This is the average cost of a house in Georgia

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An increase in demand for housing in the United States, in addition to a limited stock of housing, has created a seller’s market unlike anything seen in recent memory. Homes are now selling faster than ever, and also for more money than ever.

As of August 2021, a typical single-family home in the United States costs $ 303,288. Of course, home values ​​are not uniform across the country, and in some states the typical home costs significantly more than the national average, while in others homes cost significantly less.

According to estimates from Zillow, a Seattle-based real estate data company, the value of a typical single-family home in Georgia is $ 256,962, lower than the national average.

Across Georgia, the value of a single-family home increased by 18.6% during the one-year period of August 2020 to August 2021, just relative to the national appreciation of the value of a one-year house of 17.7%.

House prices are determined by the forces of supply and demand as well as what local residents are willing to pay – and this is largely influenced by what they can afford. As a result, areas with above average home values ​​often also have higher income residents. Georgia is no exception. The typical household in the state earns $ 61,980 per year, $ 3,700 less than the national median household income of $ 65,712.

This is how many houses you can buy for 200K in each state

Rank State Value of a typical single-family home 1 year increase in the value of the house Median household income
1 Hawaii $ 764,146 14.5% $ 83,102
2 California $ 708,936 21.9% $ 80,440
3 Massachusetts $ 533,440 18.5% $ 85,843
4 Washington $ 542,012 22.8% $ 78,687
5 Colorado $ 509,800 20.3% $ 77,127
6 Oregon $ 468,953 20.7% $ 67,058
7 Utah $ 493,221 28.5% $ 75,780
8 New Jersey $ 421,124 18.9% $ 85,751
9 new York $ 363,990 14.2% $ 72,108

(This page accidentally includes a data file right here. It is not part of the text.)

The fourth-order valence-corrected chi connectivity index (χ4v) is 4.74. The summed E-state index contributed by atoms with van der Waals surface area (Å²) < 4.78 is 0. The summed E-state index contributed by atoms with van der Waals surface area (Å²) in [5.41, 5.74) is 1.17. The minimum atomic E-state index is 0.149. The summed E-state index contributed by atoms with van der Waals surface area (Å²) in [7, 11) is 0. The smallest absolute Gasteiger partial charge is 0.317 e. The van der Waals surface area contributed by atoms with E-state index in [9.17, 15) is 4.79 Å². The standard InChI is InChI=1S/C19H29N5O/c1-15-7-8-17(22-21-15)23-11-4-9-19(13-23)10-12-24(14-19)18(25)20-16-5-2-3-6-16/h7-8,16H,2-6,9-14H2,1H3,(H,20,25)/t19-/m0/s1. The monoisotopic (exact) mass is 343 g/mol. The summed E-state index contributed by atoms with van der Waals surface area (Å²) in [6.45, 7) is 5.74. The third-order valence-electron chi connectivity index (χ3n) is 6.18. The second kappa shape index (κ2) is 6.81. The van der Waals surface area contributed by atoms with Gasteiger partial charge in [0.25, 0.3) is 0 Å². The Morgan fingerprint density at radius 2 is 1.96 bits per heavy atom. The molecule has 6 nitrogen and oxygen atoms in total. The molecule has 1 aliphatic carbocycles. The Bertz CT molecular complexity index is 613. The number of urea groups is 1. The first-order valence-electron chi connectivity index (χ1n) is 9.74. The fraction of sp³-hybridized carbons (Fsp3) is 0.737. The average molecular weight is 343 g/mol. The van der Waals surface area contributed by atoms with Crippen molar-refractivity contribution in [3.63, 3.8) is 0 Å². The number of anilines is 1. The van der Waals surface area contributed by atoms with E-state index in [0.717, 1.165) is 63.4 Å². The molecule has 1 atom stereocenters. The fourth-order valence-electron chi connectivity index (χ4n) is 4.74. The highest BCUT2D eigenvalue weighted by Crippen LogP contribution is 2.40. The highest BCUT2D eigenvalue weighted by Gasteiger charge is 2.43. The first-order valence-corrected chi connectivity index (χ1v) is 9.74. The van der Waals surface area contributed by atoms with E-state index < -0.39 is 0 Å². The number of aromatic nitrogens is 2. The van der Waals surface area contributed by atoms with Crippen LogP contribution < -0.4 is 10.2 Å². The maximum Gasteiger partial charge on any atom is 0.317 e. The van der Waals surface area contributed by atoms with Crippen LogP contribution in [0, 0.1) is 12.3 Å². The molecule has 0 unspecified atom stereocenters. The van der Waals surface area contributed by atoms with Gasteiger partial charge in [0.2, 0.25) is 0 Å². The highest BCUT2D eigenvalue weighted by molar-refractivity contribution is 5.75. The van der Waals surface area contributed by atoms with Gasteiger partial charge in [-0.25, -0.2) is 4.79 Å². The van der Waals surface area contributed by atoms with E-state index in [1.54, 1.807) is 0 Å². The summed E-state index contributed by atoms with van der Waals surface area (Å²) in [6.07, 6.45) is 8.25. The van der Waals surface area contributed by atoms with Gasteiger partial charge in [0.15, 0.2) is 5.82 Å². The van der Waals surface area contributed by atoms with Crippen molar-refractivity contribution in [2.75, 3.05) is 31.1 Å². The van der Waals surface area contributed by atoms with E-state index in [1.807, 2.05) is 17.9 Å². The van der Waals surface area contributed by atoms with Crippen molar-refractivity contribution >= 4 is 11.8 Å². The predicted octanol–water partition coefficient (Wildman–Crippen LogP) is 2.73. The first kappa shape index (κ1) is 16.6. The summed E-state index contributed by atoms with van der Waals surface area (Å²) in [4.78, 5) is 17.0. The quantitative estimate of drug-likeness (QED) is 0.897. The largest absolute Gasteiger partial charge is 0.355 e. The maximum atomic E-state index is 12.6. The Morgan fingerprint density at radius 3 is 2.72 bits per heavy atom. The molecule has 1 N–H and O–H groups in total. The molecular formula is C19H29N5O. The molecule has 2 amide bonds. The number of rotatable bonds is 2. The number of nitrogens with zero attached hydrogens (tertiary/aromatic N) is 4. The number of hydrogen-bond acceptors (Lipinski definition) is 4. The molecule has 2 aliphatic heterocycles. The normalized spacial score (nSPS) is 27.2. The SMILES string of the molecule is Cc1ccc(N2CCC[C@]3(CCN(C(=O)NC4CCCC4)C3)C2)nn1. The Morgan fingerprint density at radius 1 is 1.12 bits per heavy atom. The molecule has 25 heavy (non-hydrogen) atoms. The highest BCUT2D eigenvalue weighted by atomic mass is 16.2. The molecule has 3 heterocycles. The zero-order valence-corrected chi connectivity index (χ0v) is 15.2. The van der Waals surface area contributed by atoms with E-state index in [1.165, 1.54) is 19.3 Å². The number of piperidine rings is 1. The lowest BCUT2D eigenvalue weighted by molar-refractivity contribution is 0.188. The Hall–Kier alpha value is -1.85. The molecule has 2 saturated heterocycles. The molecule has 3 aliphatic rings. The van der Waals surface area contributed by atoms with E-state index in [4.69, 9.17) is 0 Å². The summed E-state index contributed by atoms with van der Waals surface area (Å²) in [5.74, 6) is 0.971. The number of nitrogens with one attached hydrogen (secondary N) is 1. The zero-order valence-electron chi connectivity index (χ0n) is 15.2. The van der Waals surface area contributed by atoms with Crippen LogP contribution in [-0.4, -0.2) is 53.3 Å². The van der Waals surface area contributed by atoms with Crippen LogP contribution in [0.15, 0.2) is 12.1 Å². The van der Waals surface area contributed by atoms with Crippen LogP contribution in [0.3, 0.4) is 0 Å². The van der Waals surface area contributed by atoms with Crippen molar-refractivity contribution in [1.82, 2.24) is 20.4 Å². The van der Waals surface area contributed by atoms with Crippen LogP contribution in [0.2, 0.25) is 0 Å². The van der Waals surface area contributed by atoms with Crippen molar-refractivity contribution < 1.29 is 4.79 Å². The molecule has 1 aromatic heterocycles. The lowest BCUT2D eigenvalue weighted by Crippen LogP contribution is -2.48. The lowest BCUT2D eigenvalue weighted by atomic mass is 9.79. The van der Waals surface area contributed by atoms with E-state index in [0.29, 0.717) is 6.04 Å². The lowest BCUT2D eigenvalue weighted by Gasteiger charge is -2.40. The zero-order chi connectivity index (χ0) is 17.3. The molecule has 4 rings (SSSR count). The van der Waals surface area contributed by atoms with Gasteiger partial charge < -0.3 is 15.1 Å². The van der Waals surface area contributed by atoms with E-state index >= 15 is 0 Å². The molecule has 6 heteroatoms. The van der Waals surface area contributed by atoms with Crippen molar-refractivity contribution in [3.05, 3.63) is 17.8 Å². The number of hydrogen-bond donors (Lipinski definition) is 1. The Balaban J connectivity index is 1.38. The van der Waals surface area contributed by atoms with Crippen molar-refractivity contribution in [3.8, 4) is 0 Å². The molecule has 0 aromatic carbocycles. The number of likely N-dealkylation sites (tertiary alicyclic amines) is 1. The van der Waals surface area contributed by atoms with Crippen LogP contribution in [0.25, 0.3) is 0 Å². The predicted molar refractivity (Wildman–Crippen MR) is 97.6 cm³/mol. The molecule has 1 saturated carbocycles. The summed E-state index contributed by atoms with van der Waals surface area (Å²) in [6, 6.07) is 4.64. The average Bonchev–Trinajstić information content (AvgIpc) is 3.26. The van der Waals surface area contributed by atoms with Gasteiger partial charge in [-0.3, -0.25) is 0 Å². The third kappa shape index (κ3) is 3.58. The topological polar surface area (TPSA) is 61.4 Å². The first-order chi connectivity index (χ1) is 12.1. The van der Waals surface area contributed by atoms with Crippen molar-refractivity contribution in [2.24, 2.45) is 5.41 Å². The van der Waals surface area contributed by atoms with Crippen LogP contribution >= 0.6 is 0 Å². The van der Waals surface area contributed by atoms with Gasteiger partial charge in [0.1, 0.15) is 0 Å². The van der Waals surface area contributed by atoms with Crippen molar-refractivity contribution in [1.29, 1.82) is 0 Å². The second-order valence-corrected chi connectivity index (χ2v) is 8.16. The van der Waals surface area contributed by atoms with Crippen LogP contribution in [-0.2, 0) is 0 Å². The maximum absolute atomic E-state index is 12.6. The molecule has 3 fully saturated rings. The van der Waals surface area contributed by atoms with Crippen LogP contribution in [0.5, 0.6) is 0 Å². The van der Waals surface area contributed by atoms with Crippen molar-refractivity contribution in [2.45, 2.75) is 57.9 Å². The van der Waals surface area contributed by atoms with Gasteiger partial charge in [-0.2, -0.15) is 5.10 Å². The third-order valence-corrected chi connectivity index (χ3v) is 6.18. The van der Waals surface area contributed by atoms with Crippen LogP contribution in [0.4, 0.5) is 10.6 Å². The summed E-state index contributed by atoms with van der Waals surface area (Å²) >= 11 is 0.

ten Idaho $ 427,410 36.0% $ 60,999
11 Maryland $ 373,264 14.7% $ 86,738
12 Rhode Island $ 387,693 21.5% $ 71,169
13 Nevada $ 389,397 23.8% $ 63,276
14 New Hampshire $ 381,978 21.8% $ 77,933
15 Montana $ 374,980 22.7% $ 57,153
16 Arizona $ 376,369 30.7% $ 62,055
17 Virginia $ 335,198 12.7% $ 76,456
18 Alaska $ 304,908 4.1% $ 75,463
19 Connecticut $ 326,124 20.7% $ 78,833
20 Delaware $ 317,985 16.5% $ 70,176
21 Minnesota $ 307,644 13.4% $ 74,593
22 Vermont $ 308,300 12.9% $ 63,001
23 Maine $ 318,628 22.7% $ 58,924
24 Florida $ 313,217 20.1% $ 59,227
25 Wyoming $ 279,449 6.4% $ 65,003
26 North Dakota $ 252,788 6.4% $ 64,577
27 New Mexico $ 253,790 17.8% $ 51,945
28 North Carolina $ 260,597 19.0% $ 57,341
29 South Dakota $ 249,314 11.9% $ 59,533
30 Texas $ 257,628 18.1% $ 64,034
31 Georgia $ 256,962 18.6% $ 61,980
32 Illinois $ 239,408 13.3% $ 69,187
33 Pennsylvania $ 240,658 16.2% $ 63,463
34 Wisconsin $ 236,551 14.6% $ 64,168
35 Tennessee $ 241,626 17.4% $ 56,071
36 Caroline from the south $ 236,344 15.7% $ 56,227
37 Nebraska $ 210,585 12.5% $ 63,229
38 Michigan $ 214,231 17.4% $ 59,584
39 Missouri $ 198,838 14.8% $ 57,409
40 Louisiana $ 193,114 8.7% $ 51,073
41 Indiana $ 191,054 14.8% $ 57,603
42 Ohio $ 186,211 15.3% $ 58,642
43 Kansas $ 180,914 12.5% $ 62,087
44 Kentucky $ 172,433 11.6% $ 52,295
45 Iowa $ 168,545 7.7% $ 61,691
46 Alabama $ 175,586 13.7% $ 51,734
47 Arkansas $ 153,263 12.2% $ 48,952
48 Oklahoma $ 155,012 11.9% $ 54,449
49 Mississippi $ 144,074 9.8% $ 45,792
50 West Virginia $ 118,581 8.2% $ 48,850


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